Anslinger himself published an article in American Magazine called “Marijuana: Assassin of Youth,” in which he told of a young “marijuana addict” who, while “pitifully crazed,” slaughtered his family of five with an ax.
Another likely factor leading to prohibition was, once again, bigotry, this time mostly against Mexicans. Mexicans brought marijuana smoking to the United States when about one million of them migrated here after their country’s 1910 revolution. Some people resented Mexicans anyway, in part for their willingness to work for low wages during the Depression, and marijuana provided another excuse to attack them. Anslinger also testified before Congress that marijuana “causes white women to seek sexual relations with Negroes.”
Powerful interests lined up in support of marijuana prohibition. Big pharmaceutical companies did so because they were beholden to Anslinger and because they did not want competition from marijuana, which they could not profit from themselves because it was a common plant. Chemical company DuPont supported the legislation because it would treat hemp (a form of cannabis that cannot be used to get high, but which serves numerous industrial purposes very well) just like other marijuana, which would eliminate competition for DuPont’s synthetic products.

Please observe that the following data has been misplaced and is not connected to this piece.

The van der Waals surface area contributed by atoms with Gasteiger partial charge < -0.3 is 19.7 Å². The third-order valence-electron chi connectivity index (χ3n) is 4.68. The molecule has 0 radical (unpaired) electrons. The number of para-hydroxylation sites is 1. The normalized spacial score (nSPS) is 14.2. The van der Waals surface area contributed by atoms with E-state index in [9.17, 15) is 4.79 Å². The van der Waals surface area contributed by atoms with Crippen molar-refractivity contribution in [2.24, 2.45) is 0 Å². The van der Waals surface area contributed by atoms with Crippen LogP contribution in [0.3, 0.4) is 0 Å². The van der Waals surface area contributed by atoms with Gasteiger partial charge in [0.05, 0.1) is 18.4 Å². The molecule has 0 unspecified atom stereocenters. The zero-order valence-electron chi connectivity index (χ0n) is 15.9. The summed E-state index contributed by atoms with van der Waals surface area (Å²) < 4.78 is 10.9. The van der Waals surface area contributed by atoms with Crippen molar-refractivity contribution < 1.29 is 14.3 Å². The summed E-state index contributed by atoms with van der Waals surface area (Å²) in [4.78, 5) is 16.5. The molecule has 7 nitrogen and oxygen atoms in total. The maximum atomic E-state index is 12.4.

Still, despite the propaganda and prejudice, there was not much public demand for marijuana prohibition when Congress nonetheless passed the Marihuana Tax Act of 1937. There was not much evidence or debate, either. As legal scholars Charles H. Whitebread II and Richard J. Bonnie put it, the hearings “are near comic examples of dereliction of legislative responsibility.”
Anslinger was the primary witness at the Congressional hearings, and he presented stories of the boy with the ax, another man who decapitated his best friend while under the influence, a 15-year-old who “went insane,” and other anecdotes derived from newspaper clippings.
The American Medical Association provided a witness, a Dr. William C. Woodward, who pointed out that Anslinger had little more than hearsay evidence from newspapers to back up his claims. Although marijuana use in prisons and by children were supposed justifications for the law, Woodward pointed out that there was no evidence as to how many prisoners actually used marijuana, or how many children used it. For refusing to endorse the legislation, Congressmen accused Woodward of “obstruction.”
When the bill made it to the House floor, it received less than two minutes of debate. A Republican Congressman asked whether the American Medical Association supported the bill, and a committee member, Fred M. Vinson — who had been present and asked questions at length during the committee hearings, and who would later become Chief Justice of the U.S. Supreme Court — responded with a bald-faced lie: “Their Doctor Wentworth (sic) came down here. They support this bill 100 percent.” It was late at night, so they passed the bill without further substantive discussion, and soon the president signed it.
Jacob Huebert is a libertarian public-interest lawyer in Chicago and the author of Libertarianism Today (Praeger 2010).